U.S. winter-wheat planting unexpectedly declined for the first time in four years as farmers facing lower projected prices sowed less of the grain in Kansas, Oklahoma and South Dakota.
Farmers planted 41.892 million acres of the grain that will be harvested in May and June, down from 43.09 million a year earlier, the U.S. Department of Agriculture said today in a report. The average estimate of 18 analysts surveyed by Bloomberg News was 43.531 million.
Winter wheat, grown in the Great Plains, Midwest and Pacific Northwest, goes dormant until March. The hard, red variety from the Plains is used in bread, while the soft type is used in cookies and cakes. Winter grades made up 72 percent of the U.S. crop last year.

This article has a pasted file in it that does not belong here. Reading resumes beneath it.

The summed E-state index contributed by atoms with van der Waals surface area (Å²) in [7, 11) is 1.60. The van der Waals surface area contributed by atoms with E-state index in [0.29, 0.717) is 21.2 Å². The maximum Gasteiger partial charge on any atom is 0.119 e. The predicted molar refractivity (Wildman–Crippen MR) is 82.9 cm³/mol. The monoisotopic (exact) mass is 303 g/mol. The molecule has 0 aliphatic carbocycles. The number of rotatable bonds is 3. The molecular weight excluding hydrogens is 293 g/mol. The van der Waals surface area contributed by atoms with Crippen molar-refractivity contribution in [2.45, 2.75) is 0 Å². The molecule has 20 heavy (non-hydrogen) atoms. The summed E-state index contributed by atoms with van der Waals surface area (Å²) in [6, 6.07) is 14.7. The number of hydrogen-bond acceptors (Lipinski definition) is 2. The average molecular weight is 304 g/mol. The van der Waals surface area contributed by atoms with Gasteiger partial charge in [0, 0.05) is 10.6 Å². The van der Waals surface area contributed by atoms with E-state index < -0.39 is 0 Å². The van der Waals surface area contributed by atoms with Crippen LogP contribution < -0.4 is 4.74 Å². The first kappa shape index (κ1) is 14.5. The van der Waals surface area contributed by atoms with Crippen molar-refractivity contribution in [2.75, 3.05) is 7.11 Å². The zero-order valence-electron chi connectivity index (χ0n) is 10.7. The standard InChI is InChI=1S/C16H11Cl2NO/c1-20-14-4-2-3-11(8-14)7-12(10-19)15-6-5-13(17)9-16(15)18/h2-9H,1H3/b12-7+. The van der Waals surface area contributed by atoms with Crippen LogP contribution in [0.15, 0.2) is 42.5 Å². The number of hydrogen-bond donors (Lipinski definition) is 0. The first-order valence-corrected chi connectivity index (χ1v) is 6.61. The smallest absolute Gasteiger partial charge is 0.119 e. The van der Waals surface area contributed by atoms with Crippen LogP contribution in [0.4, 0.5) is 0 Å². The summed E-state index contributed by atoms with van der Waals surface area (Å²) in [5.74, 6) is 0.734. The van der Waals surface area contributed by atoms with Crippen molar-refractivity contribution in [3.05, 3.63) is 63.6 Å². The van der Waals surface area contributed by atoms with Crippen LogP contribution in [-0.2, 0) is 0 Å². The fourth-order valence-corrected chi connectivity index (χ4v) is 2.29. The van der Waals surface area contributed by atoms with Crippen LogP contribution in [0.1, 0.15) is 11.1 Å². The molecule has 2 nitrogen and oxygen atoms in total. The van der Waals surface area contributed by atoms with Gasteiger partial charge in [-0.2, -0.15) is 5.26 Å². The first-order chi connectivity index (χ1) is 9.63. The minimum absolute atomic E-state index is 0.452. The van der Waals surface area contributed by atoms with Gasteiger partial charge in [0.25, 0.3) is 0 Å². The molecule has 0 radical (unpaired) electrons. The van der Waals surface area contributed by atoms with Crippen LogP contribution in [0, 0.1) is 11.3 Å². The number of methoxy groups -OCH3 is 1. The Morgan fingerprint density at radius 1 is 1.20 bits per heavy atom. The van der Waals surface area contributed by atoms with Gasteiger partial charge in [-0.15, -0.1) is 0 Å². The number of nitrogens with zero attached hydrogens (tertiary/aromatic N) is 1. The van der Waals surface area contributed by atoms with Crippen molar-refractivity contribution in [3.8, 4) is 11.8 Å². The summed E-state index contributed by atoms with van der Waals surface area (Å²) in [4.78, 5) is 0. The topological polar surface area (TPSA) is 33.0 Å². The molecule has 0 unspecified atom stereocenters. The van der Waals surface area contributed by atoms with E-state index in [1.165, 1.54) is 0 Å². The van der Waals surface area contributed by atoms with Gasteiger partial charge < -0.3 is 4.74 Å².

The USDA also said unsold domestic reserves of all varieties as of Dec. 1 were 1.463 billion bushels, compared with 1.671 billion a year earlier. Analysts expected 1.414 billion.
U.S. inventories before the start of the 2014 harvest on June 1 were forecast at 608 million bushels, compared with 718 million a year earlier. Analysts projected stockpiles would drop to 563 million compared with 575 million estimated by the USDA in December.
Worldwide inventories at the end of May will be 185.4 million metric tons, compared with 182.78 million estimated by the government in December and 176.13 million a year earlier. The analyst survey showed 182.68 million.